American Sniper: The Autobiography of the Most Lethal Sniper in U.S. Military History by Chris Kyle with Scott McEwen and Jim DeFelice (New York: William Morrow, 2012. 448 pp)
Chris Kyle served four combat tours in Operation Iraqi Freedom and elsewhere. He was awarded two Silver Stars, five Bronze Stars with Valor, two Navy and Marine Corps Achievement Medals, and one Navy and Marine Corps Commendation. Kyle died in February, 2013.
Scott McEwen is a trial lawyer in San Diego, California. An Eagle Scout, he grew up hunting with long-range rifles in Oregon.
Jim DeFelice is the author of Omar Bradley: General at War, the first in-depth critical biography of America’s last five-star general. He has also written a number of acclaimed military thrillers.
Boys Will Be Boys
In my youth, my preferred weapon was the sniper rifle. But let me step back for a second. I’ve never fired a real gun. In fact, the first time I ever touched a gun only occurred a couple years ago. Honestly, I’m not much of a gun guy.
But during my younger years, my role was sniper, no matter the games we played. Consider laser tag—I purchased the “long-barreled rifle.” When laser warfare broke out in a friend’s wooded backyard, I’d find a concealed area and I’d wait patiently for unsuspected warriors, racking up kills without ever revealing my position.
In the virtual world, I always wanted the sniper rifle. In Halo multiplayer matches, I’d grab the sniper rifle and sneak around, waiting for the best shot.
So even though I’m not a gun person, I would fashion myself to be a long-range, accuracy kind of gun person.
Given my background, American Sniper intrigues, even if I wouldn’t fashion myself as a pro-war kind of person.
The Bad News
Let’s start with the bad news about this book. First off, Kyle should not be confused with a literary giant. Even with the help of two other writers, American Sniper’s prose is simplistic and poorly organized with little concatenation. Each chapter bounces around from skirmish to a random thought about a gun to a paragraph from Kyle’s wife, Taya.
Given these factors, the general thrust of the book is difficult to discern, aside from the general principle of Chris Kyle being a “bad-ass Navy SEAL.”
“Why do SEALs fight so much?
I haven’t made a scientific study of it, but I think a lot is owed to pent-up aggression. We’re trained to go out and kill people. And then, at the same time, we’re also being taught to think of ourselves as invincible bad-asses. That’s a pretty potent combination” (54).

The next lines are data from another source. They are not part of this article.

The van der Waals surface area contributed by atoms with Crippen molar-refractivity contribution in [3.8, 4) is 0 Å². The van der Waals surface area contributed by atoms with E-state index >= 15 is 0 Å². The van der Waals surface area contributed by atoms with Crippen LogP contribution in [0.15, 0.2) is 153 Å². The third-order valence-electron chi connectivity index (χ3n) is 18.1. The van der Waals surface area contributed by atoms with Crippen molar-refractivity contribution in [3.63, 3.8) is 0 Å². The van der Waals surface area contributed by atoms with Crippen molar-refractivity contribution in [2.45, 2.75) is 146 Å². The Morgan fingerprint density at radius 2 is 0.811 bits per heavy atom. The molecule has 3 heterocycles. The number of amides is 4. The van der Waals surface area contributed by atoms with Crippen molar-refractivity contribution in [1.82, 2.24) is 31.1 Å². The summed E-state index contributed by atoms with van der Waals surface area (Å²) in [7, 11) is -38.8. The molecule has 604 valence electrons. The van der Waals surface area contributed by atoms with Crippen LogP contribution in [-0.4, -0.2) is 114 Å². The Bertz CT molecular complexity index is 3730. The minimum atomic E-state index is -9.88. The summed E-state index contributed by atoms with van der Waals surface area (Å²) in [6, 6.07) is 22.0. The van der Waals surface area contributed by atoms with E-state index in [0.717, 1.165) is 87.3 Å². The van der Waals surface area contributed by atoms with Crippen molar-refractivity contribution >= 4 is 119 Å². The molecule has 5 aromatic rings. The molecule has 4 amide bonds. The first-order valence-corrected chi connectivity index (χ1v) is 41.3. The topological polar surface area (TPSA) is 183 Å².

Additionally, Kyle’s anthropological and sociocultural analysis is nonexistent. If you were expecting a nuanced approach to the conflict in Iraq and an attempt to understand the differences between cultures and the reasons behind the conflict, you will be sadly mistaken. Kyle’s viewpoint is rather black and white:
“Savage, despicable evil. That’s what we were fighting in Iraq. That’s why a lot of people, myself included, called the enemy ‘savages.’ There really was no other way to describe what we encountered there” (4).
Even though I understand there are people with strong convictions surrounding the harm of Westerners, such a comprehension is a far cry from labeling a group of people savages. Truthfully, such statements as these made reading American Sniper incredibly difficult.
The Good News
And yet, American Sniper included its fair share of interesting points.
I’ve always been a proponent of experiencing life through the perspective of another. This position means I ought to read literature from cultures different from mine, but also excerpts from those people living at the other spectrum within my own culture.
God willing, I hope to not encounter warfare first-hand, but American Sniper illustrates a side of American life known to many in the last decade.
I had imagined a war field of chaos, certainly influenced by the many war-based films and television shows depicting battle as a literal “war zone.” But Chris Kyle’s experience differs greatly from Saving Private Ryan.
Most interestingly to me, Kyle operated under strict rules of engagement, to the point where he needed to justify every kill:
“It would have been tough to go and just blatantly shoot people in Iraq. For one thing, there were always plenty of witnesses around. For another, every time I killed someone in Ramadi I had to write a shooter’s statement on it” (296).
Statements such as these shed a new light on warfare, not as a place of chaos but one of order and paperwork.
Ultimately, American Sniper is not my kind of book. Even though my youth suggests the sniper as my warrior alter ego, a first-hand account of war unsettles me. Even though I found certain aspects of American Sniper interesting, Kyle’s simple prose, all-over-the-place storytelling, and overly one-dimensional analysis of culture makes this book a frustrating read.
Verdict: 2 out of 5
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